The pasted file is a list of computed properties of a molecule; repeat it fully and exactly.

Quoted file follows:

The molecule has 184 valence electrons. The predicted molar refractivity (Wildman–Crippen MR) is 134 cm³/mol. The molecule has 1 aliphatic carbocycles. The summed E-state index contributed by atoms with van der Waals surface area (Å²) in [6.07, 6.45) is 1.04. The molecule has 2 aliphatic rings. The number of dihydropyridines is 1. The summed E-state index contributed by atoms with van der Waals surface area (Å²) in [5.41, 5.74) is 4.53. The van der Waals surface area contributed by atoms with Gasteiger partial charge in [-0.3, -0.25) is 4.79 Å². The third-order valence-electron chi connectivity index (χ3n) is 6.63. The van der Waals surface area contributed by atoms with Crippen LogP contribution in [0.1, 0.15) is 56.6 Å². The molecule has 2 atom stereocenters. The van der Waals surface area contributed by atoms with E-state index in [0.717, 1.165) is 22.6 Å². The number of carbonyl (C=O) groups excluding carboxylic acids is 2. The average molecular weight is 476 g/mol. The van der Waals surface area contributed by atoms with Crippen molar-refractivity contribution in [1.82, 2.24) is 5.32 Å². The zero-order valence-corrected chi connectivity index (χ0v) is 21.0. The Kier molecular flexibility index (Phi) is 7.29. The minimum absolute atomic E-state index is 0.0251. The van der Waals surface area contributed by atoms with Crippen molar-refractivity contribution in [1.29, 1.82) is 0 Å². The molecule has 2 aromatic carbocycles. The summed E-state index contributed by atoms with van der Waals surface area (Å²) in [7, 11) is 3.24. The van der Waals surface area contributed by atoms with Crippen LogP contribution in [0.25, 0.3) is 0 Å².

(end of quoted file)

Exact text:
The molecule has 184 valence electrons. The predicted molar refractivity (Wildman–Crippen MR) is 134 cm³/mol. The molecule has 1 aliphatic carbocycles. The summed E-state index contributed by atoms with van der Waals surface area (Å²) in [6.07, 6.45) is 1.04. The molecule has 2 aliphatic rings. The number of dihydropyridines is 1. The summed E-state index contributed by atoms with van der Waals surface area (Å²) in [5.41, 5.74) is 4.53. The van der Waals surface area contributed by atoms with Gasteiger partial charge in [-0.3, -0.25) is 4.79 Å². The third-order valence-electron chi connectivity index (χ3n) is 6.63. The van der Waals surface area contributed by atoms with Crippen LogP contribution in [0.1, 0.15) is 56.6 Å². The molecule has 2 atom stereocenters. The van der Waals surface area contributed by atoms with E-state index in [0.717, 1.165) is 22.6 Å². The number of carbonyl (C=O) groups excluding carboxylic acids is 2. The average molecular weight is 476 g/mol. The van der Waals surface area contributed by atoms with Crippen molar-refractivity contribution in [1.82, 2.24) is 5.32 Å². The zero-order valence-corrected chi connectivity index (χ0v) is 21.0. The Kier molecular flexibility index (Phi) is 7.29. The minimum absolute atomic E-state index is 0.0251. The van der Waals surface area contributed by atoms with Crippen molar-refractivity contribution in [1.29, 1.82) is 0 Å². The molecule has 2 aromatic carbocycles. The summed E-state index contributed by atoms with van der Waals surface area (Å²) in [7, 11) is 3.24. The van der Waals surface area contributed by atoms with Crippen LogP contribution in [0.25, 0.3) is 0 Å².